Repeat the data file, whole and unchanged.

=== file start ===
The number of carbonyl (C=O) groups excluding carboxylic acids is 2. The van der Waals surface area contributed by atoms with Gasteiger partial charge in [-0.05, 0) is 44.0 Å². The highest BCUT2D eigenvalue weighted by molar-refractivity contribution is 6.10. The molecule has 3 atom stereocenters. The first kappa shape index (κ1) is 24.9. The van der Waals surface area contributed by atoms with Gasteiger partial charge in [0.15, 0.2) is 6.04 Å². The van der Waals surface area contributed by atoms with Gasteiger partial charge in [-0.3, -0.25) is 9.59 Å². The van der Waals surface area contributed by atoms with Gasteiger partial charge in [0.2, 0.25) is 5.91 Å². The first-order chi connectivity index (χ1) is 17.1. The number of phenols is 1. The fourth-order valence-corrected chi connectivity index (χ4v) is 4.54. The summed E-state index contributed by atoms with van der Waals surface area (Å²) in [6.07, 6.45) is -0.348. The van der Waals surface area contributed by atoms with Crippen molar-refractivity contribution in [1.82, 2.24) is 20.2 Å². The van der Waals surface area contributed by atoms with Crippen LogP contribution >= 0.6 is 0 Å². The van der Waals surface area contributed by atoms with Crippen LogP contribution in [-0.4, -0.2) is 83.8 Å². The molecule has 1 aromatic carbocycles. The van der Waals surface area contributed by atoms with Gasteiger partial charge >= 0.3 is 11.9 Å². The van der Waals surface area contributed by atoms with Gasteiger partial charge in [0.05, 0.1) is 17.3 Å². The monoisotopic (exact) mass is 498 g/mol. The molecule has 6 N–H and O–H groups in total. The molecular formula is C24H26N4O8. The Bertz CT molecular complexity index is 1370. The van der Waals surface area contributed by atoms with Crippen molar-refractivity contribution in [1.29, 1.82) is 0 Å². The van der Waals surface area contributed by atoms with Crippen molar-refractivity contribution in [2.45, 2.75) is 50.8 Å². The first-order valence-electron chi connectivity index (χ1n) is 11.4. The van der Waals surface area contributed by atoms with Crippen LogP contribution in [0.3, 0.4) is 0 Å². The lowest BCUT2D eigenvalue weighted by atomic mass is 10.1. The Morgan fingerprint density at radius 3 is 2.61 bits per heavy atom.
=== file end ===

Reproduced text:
The number of carbonyl (C=O) groups excluding carboxylic acids is 2. The van der Waals surface area contributed by atoms with Gasteiger partial charge in [-0.05, 0) is 44.0 Å². The highest BCUT2D eigenvalue weighted by molar-refractivity contribution is 6.10. The molecule has 3 atom stereocenters. The first kappa shape index (κ1) is 24.9. The van der Waals surface area contributed by atoms with Gasteiger partial charge in [0.15, 0.2) is 6.04 Å². The van der Waals surface area contributed by atoms with Gasteiger partial charge in [-0.3, -0.25) is 9.59 Å². The van der Waals surface area contributed by atoms with Gasteiger partial charge in [0.2, 0.25) is 5.91 Å². The first-order chi connectivity index (χ1) is 17.1. The number of phenols is 1. The fourth-order valence-corrected chi connectivity index (χ4v) is 4.54. The summed E-state index contributed by atoms with van der Waals surface area (Å²) in [6.07, 6.45) is -0.348. The van der Waals surface area contributed by atoms with Crippen molar-refractivity contribution in [1.82, 2.24) is 20.2 Å². The van der Waals surface area contributed by atoms with Crippen LogP contribution >= 0.6 is 0 Å². The van der Waals surface area contributed by atoms with Crippen LogP contribution in [-0.4, -0.2) is 83.8 Å². The molecule has 1 aromatic carbocycles. The van der Waals surface area contributed by atoms with Gasteiger partial charge >= 0.3 is 11.9 Å². The van der Waals surface area contributed by atoms with Gasteiger partial charge in [0.05, 0.1) is 17.3 Å². The monoisotopic (exact) mass is 498 g/mol. The molecule has 6 N–H and O–H groups in total. The molecular formula is C24H26N4O8. The Bertz CT molecular complexity index is 1370. The van der Waals surface area contributed by atoms with Crippen molar-refractivity contribution in [1.29, 1.82) is 0 Å². The van der Waals surface area contributed by atoms with Crippen molar-refractivity contribution in [2.45, 2.75) is 50.8 Å². The first-order valence-electron chi connectivity index (χ1n) is 11.4. The van der Waals surface area contributed by atoms with Crippen LogP contribution in [0.3, 0.4) is 0 Å². The lowest BCUT2D eigenvalue weighted by atomic mass is 10.1. The Morgan fingerprint density at radius 3 is 2.61 bits per heavy atom.